While citizen science is chipping away at the 'where', 'when' and 'why', the question of 'how' remains up for grabs.
Even using computer models, physicists and mathematicians have struggled to explain the synchronised, rapidly fluctuating movements of starling flocks.
One breakthrough came in 2008 from researchers at the Centre for Statistical Mechanics and Complexity in Rome - a city famously overrun by millions of starlings every winter.
A team specialising in collective behaviour filmed murmurations of up to 2,700 starlings above the National Museum, from multiple angles, and built 3D reconstructions.
Analysing those 3D movies produced several new discoveries. For example, the birds tended to be closer to their neighbours on either side, rather than in front or behind - which makes sense for avoiding mid-air, rear-end collisions.
Individual starlings rotated through different positions in the flock, and the groups were packed more tightly in the middle.
Most interestingly, every bird copied its direction only from its closest six or seven neighbours, no matter how closely packed they were.
"That's quite unique in science - that's a really unusual kind of interaction," explained Prof Matthew Turner, a physicist at the University of Warwick who also studies flocking behaviour.
Prof Turner has put that finding into his own flocking model. Instead of recording the birds' behaviour and teasing it apart, he is trying to copy it using mathematical rules.
"This is an amazing thing that these birds are doing," he told BBC News. "If you were programming them, how would you get them to do it?"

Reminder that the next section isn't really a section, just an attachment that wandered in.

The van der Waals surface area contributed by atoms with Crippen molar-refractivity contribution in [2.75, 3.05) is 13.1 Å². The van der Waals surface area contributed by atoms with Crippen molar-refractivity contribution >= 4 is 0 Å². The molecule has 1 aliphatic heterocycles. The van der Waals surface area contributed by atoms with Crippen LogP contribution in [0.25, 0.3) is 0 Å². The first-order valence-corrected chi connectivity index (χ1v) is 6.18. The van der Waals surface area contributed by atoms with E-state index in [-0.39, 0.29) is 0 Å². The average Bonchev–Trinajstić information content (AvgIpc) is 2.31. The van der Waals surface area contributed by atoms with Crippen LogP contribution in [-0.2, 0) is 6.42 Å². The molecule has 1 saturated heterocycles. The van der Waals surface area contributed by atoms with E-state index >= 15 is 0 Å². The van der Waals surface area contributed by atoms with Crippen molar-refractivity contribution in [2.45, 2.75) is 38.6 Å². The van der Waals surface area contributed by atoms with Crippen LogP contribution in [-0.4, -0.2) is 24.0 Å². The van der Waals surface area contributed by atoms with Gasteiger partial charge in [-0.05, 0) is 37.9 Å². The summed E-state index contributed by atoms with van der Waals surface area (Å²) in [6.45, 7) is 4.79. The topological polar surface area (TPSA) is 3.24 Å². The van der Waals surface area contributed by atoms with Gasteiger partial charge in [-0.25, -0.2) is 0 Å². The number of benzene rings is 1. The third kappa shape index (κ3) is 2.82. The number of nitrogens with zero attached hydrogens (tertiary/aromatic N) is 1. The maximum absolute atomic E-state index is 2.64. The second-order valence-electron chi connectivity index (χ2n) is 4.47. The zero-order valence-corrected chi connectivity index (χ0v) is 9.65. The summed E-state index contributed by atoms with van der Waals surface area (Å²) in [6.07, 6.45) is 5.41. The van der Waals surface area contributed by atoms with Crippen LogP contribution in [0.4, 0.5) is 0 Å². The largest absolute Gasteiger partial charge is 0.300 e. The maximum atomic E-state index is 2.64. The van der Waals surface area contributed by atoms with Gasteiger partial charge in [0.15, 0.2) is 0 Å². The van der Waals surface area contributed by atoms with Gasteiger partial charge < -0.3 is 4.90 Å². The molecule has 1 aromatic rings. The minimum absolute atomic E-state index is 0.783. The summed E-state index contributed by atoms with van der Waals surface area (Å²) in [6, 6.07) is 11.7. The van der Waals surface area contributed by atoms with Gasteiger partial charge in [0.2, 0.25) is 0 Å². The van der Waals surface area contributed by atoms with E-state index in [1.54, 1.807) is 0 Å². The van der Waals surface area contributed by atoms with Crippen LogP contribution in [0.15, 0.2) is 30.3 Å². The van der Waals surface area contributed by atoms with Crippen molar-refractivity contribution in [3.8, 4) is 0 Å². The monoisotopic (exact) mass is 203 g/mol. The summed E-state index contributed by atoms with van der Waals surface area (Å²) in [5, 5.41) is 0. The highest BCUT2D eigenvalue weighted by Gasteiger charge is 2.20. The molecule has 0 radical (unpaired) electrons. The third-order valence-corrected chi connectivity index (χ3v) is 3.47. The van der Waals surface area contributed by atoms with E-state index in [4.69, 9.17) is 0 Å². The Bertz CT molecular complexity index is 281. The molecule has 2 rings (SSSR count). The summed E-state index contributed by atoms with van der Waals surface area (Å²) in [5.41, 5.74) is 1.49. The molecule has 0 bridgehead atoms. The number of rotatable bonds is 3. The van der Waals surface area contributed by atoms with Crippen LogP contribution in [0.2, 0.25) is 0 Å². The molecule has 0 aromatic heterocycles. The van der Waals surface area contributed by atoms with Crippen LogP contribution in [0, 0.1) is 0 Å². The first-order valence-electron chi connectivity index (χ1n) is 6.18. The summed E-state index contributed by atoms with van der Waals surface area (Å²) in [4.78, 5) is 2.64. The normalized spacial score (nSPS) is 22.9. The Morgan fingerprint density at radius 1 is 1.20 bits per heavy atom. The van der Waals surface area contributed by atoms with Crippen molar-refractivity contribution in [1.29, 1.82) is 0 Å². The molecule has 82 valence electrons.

In his computer model, Prof Turner created a flock of simplified birds in 3D space, and calculated what they could "see".
This is unlike other interactions that physicists study, he explained.
"These things aren't atoms. The only thing they've really got to drive this interaction is their vision. So we thought, what are they seeing?"
Living on the edge
Each bird in the model is presented with a different pattern of black (other birds) and white (sky). It aligns itself with the closest few neighbours it can see, as suggested by the Italian study.
But then what?
Prof Turner and his team looked for the simplest set of rules that would produce something like what starlings do over Rome and Brighton.
They found that if the birds were simply programmed to fly towards the darkest areas, they collapsed onto a single point. If that was reversed, the flock dispersed and vanished.
But if the birds sought out the boundaries between black and white - heading for the edges - then over time, they stuck together as a flock: not too close together, and not too far apart.
"It turned out to be this very special density where you can just about see through the flock," Prof Turner explained. The birds can still see out to the sky, but they have safety in numbers.
"It's exactly the density, we think, that balances protection with information."
So it models a flock - but does the model "murmurate"? It is quite hard to know, according to Prof Turner.
"It's actually quite difficult to put your finger on what this coherent motion is, that we as humans naturally recognise.
"That's still not really been properly mathematically described. So it's difficult to know what we're aiming for."
His model, he thinks, gets closer than others because the birds can see across the flock, which would help with co-ordinating twists and turns. But there remains "a lot to figure out".
Meanwhile, Prof Turner welcomes the Starling Survey's effort to tackle other questions - notably, why murmurations happen.
"I think that's going to be fascinating," he said. "It will go a long way towards answering that 'why' question."
The mystery of murmurations, it appears, will only be unravelled by one complicated strand at a time.